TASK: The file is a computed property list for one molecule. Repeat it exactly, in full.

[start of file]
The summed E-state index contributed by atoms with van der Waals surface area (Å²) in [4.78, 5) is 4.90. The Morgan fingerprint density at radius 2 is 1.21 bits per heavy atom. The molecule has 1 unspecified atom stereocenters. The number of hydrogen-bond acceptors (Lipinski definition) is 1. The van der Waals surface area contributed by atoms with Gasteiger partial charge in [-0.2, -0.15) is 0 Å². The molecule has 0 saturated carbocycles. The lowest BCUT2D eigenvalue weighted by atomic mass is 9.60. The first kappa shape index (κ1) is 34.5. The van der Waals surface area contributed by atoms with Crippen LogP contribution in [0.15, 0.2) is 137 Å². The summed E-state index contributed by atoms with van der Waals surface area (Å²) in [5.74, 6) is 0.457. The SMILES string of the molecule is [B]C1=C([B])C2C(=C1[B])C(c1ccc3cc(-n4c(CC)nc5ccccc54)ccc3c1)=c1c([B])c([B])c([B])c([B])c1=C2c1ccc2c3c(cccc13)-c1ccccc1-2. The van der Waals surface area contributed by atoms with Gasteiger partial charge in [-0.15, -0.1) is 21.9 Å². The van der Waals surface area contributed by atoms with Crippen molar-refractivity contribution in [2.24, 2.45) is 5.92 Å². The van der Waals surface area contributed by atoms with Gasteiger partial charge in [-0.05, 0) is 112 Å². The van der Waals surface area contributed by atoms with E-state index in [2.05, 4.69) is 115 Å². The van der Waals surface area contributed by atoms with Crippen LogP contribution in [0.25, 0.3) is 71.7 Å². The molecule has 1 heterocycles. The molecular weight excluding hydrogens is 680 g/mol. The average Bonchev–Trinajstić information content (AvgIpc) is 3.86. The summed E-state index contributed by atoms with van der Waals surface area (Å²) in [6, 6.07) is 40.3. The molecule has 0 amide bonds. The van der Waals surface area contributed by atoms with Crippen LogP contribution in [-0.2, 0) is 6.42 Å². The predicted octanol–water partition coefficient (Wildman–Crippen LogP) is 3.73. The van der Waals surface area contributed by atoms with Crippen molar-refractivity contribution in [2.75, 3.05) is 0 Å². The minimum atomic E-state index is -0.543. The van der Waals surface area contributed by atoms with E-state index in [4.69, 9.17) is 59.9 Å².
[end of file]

The summed E-state index contributed by atoms with van der Waals surface area (Å²) in [4.78, 5) is 4.90. The Morgan fingerprint density at radius 2 is 1.21 bits per heavy atom. The molecule has 1 unspecified atom stereocenters. The number of hydrogen-bond acceptors (Lipinski definition) is 1. The van der Waals surface area contributed by atoms with Gasteiger partial charge in [-0.2, -0.15) is 0 Å². The molecule has 0 saturated carbocycles. The lowest BCUT2D eigenvalue weighted by atomic mass is 9.60. The first kappa shape index (κ1) is 34.5. The van der Waals surface area contributed by atoms with Crippen LogP contribution in [0.15, 0.2) is 137 Å². The summed E-state index contributed by atoms with van der Waals surface area (Å²) in [5.74, 6) is 0.457. The SMILES string of the molecule is [B]C1=C([B])C2C(=C1[B])C(c1ccc3cc(-n4c(CC)nc5ccccc54)ccc3c1)=c1c([B])c([B])c([B])c([B])c1=C2c1ccc2c3c(cccc13)-c1ccccc1-2. The van der Waals surface area contributed by atoms with Gasteiger partial charge in [-0.15, -0.1) is 21.9 Å². The van der Waals surface area contributed by atoms with Crippen molar-refractivity contribution in [2.24, 2.45) is 5.92 Å². The van der Waals surface area contributed by atoms with Gasteiger partial charge in [-0.05, 0) is 112 Å². The van der Waals surface area contributed by atoms with E-state index in [2.05, 4.69) is 115 Å². The van der Waals surface area contributed by atoms with Crippen LogP contribution in [0.25, 0.3) is 71.7 Å². The molecule has 1 heterocycles. The molecular weight excluding hydrogens is 680 g/mol. The average Bonchev–Trinajstić information content (AvgIpc) is 3.86. The summed E-state index contributed by atoms with van der Waals surface area (Å²) in [6, 6.07) is 40.3. The molecule has 0 amide bonds. The van der Waals surface area contributed by atoms with Crippen LogP contribution in [-0.2, 0) is 6.42 Å². The predicted octanol–water partition coefficient (Wildman–Crippen LogP) is 3.73. The van der Waals surface area contributed by atoms with Crippen molar-refractivity contribution in [2.75, 3.05) is 0 Å². The minimum atomic E-state index is -0.543. The van der Waals surface area contributed by atoms with E-state index in [4.69, 9.17) is 59.9 Å².